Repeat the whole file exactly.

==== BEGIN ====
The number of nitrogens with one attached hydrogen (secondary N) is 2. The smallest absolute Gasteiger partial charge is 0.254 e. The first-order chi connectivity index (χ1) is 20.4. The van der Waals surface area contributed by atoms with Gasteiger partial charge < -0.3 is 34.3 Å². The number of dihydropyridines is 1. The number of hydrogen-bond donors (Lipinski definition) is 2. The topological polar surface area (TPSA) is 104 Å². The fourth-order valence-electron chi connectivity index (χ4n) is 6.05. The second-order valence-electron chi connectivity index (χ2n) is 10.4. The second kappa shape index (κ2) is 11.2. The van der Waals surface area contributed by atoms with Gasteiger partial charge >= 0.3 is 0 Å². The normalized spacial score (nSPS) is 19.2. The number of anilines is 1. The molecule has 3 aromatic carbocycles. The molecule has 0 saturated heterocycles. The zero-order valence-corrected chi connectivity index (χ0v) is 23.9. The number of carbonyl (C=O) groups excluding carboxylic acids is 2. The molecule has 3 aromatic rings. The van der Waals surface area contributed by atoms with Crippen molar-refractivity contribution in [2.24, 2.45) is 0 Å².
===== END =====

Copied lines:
The number of nitrogens with one attached hydrogen (secondary N) is 2. The smallest absolute Gasteiger partial charge is 0.254 e. The first-order chi connectivity index (χ1) is 20.4. The van der Waals surface area contributed by atoms with Gasteiger partial charge < -0.3 is 34.3 Å². The number of dihydropyridines is 1. The number of hydrogen-bond donors (Lipinski definition) is 2. The topological polar surface area (TPSA) is 104 Å². The fourth-order valence-electron chi connectivity index (χ4n) is 6.05. The second-order valence-electron chi connectivity index (χ2n) is 10.4. The second kappa shape index (κ2) is 11.2. The van der Waals surface area contributed by atoms with Gasteiger partial charge >= 0.3 is 0 Å². The normalized spacial score (nSPS) is 19.2. The number of anilines is 1. The molecule has 3 aromatic carbocycles. The molecule has 0 saturated heterocycles. The zero-order valence-corrected chi connectivity index (χ0v) is 23.9. The number of carbonyl (C=O) groups excluding carboxylic acids is 2. The molecule has 3 aromatic rings. The van der Waals surface area contributed by atoms with Crippen molar-refractivity contribution in [2.24, 2.45) is 0 Å².